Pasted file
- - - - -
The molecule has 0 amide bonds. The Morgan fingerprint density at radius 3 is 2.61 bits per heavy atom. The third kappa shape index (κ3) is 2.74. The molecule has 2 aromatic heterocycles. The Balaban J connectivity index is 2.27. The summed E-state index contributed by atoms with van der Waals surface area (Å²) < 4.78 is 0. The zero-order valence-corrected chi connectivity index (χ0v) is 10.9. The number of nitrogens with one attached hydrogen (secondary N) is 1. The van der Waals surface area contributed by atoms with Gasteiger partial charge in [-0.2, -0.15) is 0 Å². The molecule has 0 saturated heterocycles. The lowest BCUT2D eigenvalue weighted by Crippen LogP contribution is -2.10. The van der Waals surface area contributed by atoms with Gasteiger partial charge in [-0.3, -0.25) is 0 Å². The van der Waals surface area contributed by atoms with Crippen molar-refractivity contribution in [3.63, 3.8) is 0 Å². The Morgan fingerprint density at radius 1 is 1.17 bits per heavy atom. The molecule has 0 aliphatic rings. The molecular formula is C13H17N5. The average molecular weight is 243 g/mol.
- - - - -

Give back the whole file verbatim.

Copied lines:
The molecule has 0 amide bonds. The Morgan fingerprint density at radius 3 is 2.61 bits per heavy atom. The third kappa shape index (κ3) is 2.74. The molecule has 2 aromatic heterocycles. The Balaban J connectivity index is 2.27. The summed E-state index contributed by atoms with van der Waals surface area (Å²) < 4.78 is 0. The zero-order valence-corrected chi connectivity index (χ0v) is 10.9. The number of nitrogens with one attached hydrogen (secondary N) is 1. The van der Waals surface area contributed by atoms with Gasteiger partial charge in [-0.2, -0.15) is 0 Å². The molecule has 0 saturated heterocycles. The lowest BCUT2D eigenvalue weighted by Crippen LogP contribution is -2.10. The van der Waals surface area contributed by atoms with Gasteiger partial charge in [-0.3, -0.25) is 0 Å². The van der Waals surface area contributed by atoms with Crippen molar-refractivity contribution in [3.63, 3.8) is 0 Å². The Morgan fingerprint density at radius 1 is 1.17 bits per heavy atom. The molecule has 0 aliphatic rings. The molecular formula is C13H17N5. The average molecular weight is 243 g/mol.